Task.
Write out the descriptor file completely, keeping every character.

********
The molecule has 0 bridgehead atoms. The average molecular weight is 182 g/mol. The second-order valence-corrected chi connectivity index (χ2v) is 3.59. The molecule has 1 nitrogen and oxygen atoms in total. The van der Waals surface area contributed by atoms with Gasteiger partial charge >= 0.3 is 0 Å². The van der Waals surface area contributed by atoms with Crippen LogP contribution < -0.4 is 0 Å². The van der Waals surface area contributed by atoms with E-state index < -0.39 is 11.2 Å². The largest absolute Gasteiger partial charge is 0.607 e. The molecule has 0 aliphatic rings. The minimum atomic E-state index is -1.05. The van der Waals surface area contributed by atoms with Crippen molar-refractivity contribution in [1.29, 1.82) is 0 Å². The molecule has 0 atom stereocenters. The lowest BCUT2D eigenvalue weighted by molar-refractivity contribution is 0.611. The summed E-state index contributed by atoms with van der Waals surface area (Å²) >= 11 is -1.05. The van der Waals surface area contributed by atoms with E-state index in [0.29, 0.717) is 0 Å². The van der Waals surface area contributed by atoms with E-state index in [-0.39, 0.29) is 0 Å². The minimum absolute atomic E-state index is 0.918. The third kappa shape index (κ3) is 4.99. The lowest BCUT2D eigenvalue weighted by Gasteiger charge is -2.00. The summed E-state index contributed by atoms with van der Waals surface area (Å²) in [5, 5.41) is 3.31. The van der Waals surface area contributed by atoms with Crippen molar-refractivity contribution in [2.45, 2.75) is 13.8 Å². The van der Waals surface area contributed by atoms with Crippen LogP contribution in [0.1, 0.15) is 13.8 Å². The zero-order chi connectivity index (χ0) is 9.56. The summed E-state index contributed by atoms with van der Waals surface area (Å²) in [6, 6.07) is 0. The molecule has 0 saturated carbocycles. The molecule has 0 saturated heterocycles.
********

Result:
The molecule has 0 bridgehead atoms. The average molecular weight is 182 g/mol. The second-order valence-corrected chi connectivity index (χ2v) is 3.59. The molecule has 1 nitrogen and oxygen atoms in total. The van der Waals surface area contributed by atoms with Gasteiger partial charge >= 0.3 is 0 Å². The van der Waals surface area contributed by atoms with Crippen LogP contribution < -0.4 is 0 Å². The van der Waals surface area contributed by atoms with E-state index < -0.39 is 11.2 Å². The largest absolute Gasteiger partial charge is 0.607 e. The molecule has 0 aliphatic rings. The minimum atomic E-state index is -1.05. The van der Waals surface area contributed by atoms with Crippen molar-refractivity contribution in [1.29, 1.82) is 0 Å². The molecule has 0 atom stereocenters. The lowest BCUT2D eigenvalue weighted by molar-refractivity contribution is 0.611. The summed E-state index contributed by atoms with van der Waals surface area (Å²) >= 11 is -1.05. The van der Waals surface area contributed by atoms with E-state index in [0.29, 0.717) is 0 Å². The van der Waals surface area contributed by atoms with E-state index in [-0.39, 0.29) is 0 Å². The minimum absolute atomic E-state index is 0.918. The third kappa shape index (κ3) is 4.99. The lowest BCUT2D eigenvalue weighted by Gasteiger charge is -2.00. The summed E-state index contributed by atoms with van der Waals surface area (Å²) in [5, 5.41) is 3.31. The van der Waals surface area contributed by atoms with Crippen molar-refractivity contribution in [2.45, 2.75) is 13.8 Å². The van der Waals surface area contributed by atoms with Crippen LogP contribution in [0.1, 0.15) is 13.8 Å². The zero-order chi connectivity index (χ0) is 9.56. The summed E-state index contributed by atoms with van der Waals surface area (Å²) in [6, 6.07) is 0. The molecule has 0 saturated carbocycles. The molecule has 0 saturated heterocycles.